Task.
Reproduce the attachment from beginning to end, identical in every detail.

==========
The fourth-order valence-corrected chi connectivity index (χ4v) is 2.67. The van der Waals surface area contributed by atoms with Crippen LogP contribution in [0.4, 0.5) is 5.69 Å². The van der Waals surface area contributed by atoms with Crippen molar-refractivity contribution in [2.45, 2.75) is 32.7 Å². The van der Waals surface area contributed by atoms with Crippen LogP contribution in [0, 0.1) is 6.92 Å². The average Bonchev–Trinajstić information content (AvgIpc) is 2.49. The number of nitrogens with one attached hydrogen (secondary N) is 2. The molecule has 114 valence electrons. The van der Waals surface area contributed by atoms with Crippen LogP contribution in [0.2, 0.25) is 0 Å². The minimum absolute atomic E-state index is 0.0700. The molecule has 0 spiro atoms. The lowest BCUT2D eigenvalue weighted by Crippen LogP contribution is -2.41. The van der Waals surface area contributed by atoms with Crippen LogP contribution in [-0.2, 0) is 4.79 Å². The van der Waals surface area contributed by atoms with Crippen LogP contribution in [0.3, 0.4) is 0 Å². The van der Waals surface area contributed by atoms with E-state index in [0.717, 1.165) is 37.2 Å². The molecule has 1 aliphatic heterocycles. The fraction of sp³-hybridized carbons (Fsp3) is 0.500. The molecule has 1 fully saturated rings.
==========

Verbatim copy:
The fourth-order valence-corrected chi connectivity index (χ4v) is 2.67. The van der Waals surface area contributed by atoms with Crippen LogP contribution in [0.4, 0.5) is 5.69 Å². The van der Waals surface area contributed by atoms with Crippen molar-refractivity contribution in [2.45, 2.75) is 32.7 Å². The van der Waals surface area contributed by atoms with Crippen LogP contribution in [0, 0.1) is 6.92 Å². The average Bonchev–Trinajstić information content (AvgIpc) is 2.49. The number of nitrogens with one attached hydrogen (secondary N) is 2. The molecule has 114 valence electrons. The van der Waals surface area contributed by atoms with Crippen LogP contribution in [0.2, 0.25) is 0 Å². The minimum absolute atomic E-state index is 0.0700. The molecule has 0 spiro atoms. The lowest BCUT2D eigenvalue weighted by Crippen LogP contribution is -2.41. The van der Waals surface area contributed by atoms with Crippen LogP contribution in [-0.2, 0) is 4.79 Å². The van der Waals surface area contributed by atoms with Crippen LogP contribution in [0.3, 0.4) is 0 Å². The van der Waals surface area contributed by atoms with E-state index in [0.717, 1.165) is 37.2 Å². The molecule has 1 aliphatic heterocycles. The fraction of sp³-hybridized carbons (Fsp3) is 0.500. The molecule has 1 fully saturated rings.